So what are the good times? It prevents reanimation, tokens, manifest, blinking, unearth, and Splinter Twin combo. Modern and Legacy benefit the most but Standard could justify a few sideboard slots.  I feel U/W/R modern decks benefit the most.  With Preordain and Ponder banned, these decks rely on cantrips to keep their hands full.   Most of these strategies also play most of there spells at the end of the opponents turn.  Problem is, rarity and lack of main deck potential turns this card into a long term spec.  Think of it to take a similar financial path as Shadow of Doubt.  $3.50 is the current price but I’d say you can pick them up off standard players for less during the Prerelease and release weekends.

Despoiler of Souls (TCG Mid $1)

despoiler of soulsI can’t help but look at devotion potential when I see this little guy.  Grey Merchant of Asphodel (Gary) is one of my favorite cards from Theros block.  Bloodsoaked Champion and D-Souls will obviously have great aggressive potential for Mono-Black Aggro, but the ability to bring back creatures to keep devotion high could lead to some explosive turns.

On top of those, Erebos’s Titan might not come from graveyard to battlefield but with devotion high, recasting him should be easy.  D-souls easily fits in two known archtypes, encourages you to play with a playset, and is currently prices at $1.  This price baffles me just as much as Graveblade Marauder. Yet another card that can only go up from here.

Wrap Up

If you can’t tell, black is my Magic Origins sleeper color.  If I though other cards in other color had more potential, my article would be a bit more colorful.  Alas, black is receiving additions in a variety of strategies and deck styles.  Cards that support these strategies could also see a rise but I wouldn’t underestimate what Liliana’s newly tainted necromancy will bring to the next two months of Standard.

As always thanks for reading


Casual Gains #1: Evaluate

By: Houston Whitehead

One evening, after work, I received a text saying, “They’re here.  Want to come over?” It was from my future roommate letting me know his dad’s Magic cards from California had arrived.  All he told me about was, “They’re f*%&ing old.”  That’s more than enough to get me excited to go digging for buried treasure.  After picking through the collection I found a few competitive gems, like both Sword of Light and Shadow and Sword of Fire and Ice, but most of the value settles in multiple playsets of Glimpse the Unthinkable and Doubling Season. Keep in mind this was 2013 so Doubling Season was $30+ and Glimpse the Unthinkable was $25 (lower than it is currently).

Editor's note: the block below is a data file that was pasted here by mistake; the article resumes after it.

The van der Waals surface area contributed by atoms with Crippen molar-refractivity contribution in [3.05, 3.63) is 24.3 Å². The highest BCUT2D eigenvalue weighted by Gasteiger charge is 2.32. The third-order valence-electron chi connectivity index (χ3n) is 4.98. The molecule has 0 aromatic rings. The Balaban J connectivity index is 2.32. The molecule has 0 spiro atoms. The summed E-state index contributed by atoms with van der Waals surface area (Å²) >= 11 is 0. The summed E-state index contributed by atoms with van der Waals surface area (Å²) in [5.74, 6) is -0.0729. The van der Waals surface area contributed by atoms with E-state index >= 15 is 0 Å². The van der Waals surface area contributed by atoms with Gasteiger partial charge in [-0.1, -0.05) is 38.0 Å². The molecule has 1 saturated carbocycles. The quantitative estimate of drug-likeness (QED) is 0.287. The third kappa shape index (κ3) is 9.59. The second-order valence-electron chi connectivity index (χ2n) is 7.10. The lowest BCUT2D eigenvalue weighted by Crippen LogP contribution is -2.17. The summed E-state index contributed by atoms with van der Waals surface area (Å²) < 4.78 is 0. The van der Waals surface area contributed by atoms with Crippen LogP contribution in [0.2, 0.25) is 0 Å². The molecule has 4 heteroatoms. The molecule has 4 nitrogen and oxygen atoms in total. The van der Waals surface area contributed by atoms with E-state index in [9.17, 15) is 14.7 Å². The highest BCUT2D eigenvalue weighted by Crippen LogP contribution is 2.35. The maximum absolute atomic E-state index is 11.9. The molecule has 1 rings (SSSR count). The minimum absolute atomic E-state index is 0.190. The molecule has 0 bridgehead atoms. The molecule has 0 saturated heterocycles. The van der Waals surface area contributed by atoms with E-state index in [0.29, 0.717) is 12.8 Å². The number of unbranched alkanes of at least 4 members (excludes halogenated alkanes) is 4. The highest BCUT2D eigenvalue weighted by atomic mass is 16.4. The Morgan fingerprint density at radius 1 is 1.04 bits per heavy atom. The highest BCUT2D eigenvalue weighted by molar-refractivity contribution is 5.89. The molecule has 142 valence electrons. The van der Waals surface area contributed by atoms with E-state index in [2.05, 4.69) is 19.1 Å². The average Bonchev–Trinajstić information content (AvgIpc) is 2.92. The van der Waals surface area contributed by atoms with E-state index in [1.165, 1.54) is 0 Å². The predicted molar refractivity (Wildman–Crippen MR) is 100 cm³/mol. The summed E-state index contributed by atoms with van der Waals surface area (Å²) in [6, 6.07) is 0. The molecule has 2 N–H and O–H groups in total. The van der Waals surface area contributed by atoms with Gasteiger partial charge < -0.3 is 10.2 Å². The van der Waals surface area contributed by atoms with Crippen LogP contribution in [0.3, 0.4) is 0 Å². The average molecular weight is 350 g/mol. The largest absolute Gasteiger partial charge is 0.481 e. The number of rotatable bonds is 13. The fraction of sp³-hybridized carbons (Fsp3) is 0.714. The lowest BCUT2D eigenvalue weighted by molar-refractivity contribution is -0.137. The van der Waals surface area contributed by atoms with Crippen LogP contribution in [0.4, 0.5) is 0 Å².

glimpse the unthinkableStacks of other “casual” cards were quickly turning this collection from hundreds to thousands in less than a half an hour.  After we finished he said, “I bet you need a lot of this stuff, don’t you.” I replied, “To be honest, just the two swords.”  After a confused expression was thrown my way I tried to explain the best I could.  “Card value doesn’t always reflect the tournament playability of a card.  Sometimes less competitive formats can have just as much demand.“  I talked more about the limited amount of MTG financial knowledge I had and explained the effects of reprints (or lack of), bannings, unbannings, and the varying stability of different formats.  It sounds impressive when I list it like that but I promise it wasn’t.  I still had a lot to learn as well.


I didn’t give casual card value anymore thought until I started working at my LGS.  Valuable Commander cards and casual cards many times overlap, but the growth of Commander was starting to apply more pressure on our inventory. I made or filled up all the $1, $2, and $3 binders with these styles of cards and had a hard time keeping a few cards in stock.  I went even deeper by placing cards like Dream Twist in the case for .50 next to Traumatize and Mind Funeral.  This experiment also brought some success.


quicksilver amuletLast week I thought about what qualifies a casual card.  The closest place to find kitchen table decklists is TappedOut but we don’t have a place to see how those players deckbuild. It’s doubtful they have trends and meta changes cause every kitchen table is different.  Most of the time you play with what you opened in packs and buy a few more to make it a little sweeter.  I wanted to find a way to find those extra cards.  Single sales is probably the best way to determine but I don’t have access to online retailer’s sales statistics. Closest thing I thought of was buylists.  When I was at GP Nashville I saw “Quicksilver Amulet” for $3 on a buylist.  I had a bunch in a box at home but never thought adding them to my backpack for the day would make me money.